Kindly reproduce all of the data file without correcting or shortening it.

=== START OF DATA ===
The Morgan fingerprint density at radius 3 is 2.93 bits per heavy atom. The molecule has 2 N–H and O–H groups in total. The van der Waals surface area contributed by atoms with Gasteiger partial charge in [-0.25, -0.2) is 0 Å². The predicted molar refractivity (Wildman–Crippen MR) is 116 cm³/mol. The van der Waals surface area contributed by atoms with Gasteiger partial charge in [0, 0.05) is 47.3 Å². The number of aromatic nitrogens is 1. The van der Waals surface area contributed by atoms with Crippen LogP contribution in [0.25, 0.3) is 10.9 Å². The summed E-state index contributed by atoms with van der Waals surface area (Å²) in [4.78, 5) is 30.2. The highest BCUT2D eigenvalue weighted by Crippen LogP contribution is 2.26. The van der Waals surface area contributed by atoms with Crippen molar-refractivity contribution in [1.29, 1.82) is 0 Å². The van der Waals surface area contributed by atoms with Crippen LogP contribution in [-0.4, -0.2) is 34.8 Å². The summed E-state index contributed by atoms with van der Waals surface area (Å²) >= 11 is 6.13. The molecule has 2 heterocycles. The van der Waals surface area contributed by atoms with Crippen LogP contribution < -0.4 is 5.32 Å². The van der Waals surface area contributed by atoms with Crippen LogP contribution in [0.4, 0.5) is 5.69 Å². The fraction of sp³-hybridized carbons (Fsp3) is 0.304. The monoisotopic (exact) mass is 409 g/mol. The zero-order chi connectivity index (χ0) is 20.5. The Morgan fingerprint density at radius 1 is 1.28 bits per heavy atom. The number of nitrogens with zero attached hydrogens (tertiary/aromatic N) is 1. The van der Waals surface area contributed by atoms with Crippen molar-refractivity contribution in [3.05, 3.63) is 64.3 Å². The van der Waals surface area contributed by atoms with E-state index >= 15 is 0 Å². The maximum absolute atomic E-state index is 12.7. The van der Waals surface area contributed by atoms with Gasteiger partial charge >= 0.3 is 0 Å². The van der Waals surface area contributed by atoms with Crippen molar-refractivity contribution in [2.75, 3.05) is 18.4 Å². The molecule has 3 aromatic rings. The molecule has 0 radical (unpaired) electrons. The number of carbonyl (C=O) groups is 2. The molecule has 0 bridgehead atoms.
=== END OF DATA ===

The Morgan fingerprint density at radius 3 is 2.93 bits per heavy atom. The molecule has 2 N–H and O–H groups in total. The van der Waals surface area contributed by atoms with Gasteiger partial charge in [-0.25, -0.2) is 0 Å². The predicted molar refractivity (Wildman–Crippen MR) is 116 cm³/mol. The van der Waals surface area contributed by atoms with Gasteiger partial charge in [0, 0.05) is 47.3 Å². The number of aromatic nitrogens is 1. The van der Waals surface area contributed by atoms with Crippen LogP contribution in [0.25, 0.3) is 10.9 Å². The summed E-state index contributed by atoms with van der Waals surface area (Å²) in [4.78, 5) is 30.2. The highest BCUT2D eigenvalue weighted by Crippen LogP contribution is 2.26. The van der Waals surface area contributed by atoms with Crippen molar-refractivity contribution in [1.29, 1.82) is 0 Å². The van der Waals surface area contributed by atoms with Crippen LogP contribution in [-0.4, -0.2) is 34.8 Å². The summed E-state index contributed by atoms with van der Waals surface area (Å²) >= 11 is 6.13. The molecule has 2 heterocycles. The van der Waals surface area contributed by atoms with Crippen LogP contribution < -0.4 is 5.32 Å². The van der Waals surface area contributed by atoms with Crippen LogP contribution in [0.4, 0.5) is 5.69 Å². The fraction of sp³-hybridized carbons (Fsp3) is 0.304. The monoisotopic (exact) mass is 409 g/mol. The zero-order chi connectivity index (χ0) is 20.5. The Morgan fingerprint density at radius 1 is 1.28 bits per heavy atom. The number of nitrogens with zero attached hydrogens (tertiary/aromatic N) is 1. The van der Waals surface area contributed by atoms with Crippen molar-refractivity contribution in [3.05, 3.63) is 64.3 Å². The van der Waals surface area contributed by atoms with E-state index >= 15 is 0 Å². The maximum absolute atomic E-state index is 12.7. The van der Waals surface area contributed by atoms with Gasteiger partial charge >= 0.3 is 0 Å². The van der Waals surface area contributed by atoms with Crippen molar-refractivity contribution in [2.75, 3.05) is 18.4 Å². The molecule has 3 aromatic rings. The molecule has 0 radical (unpaired) electrons. The number of carbonyl (C=O) groups is 2. The molecule has 0 bridgehead atoms.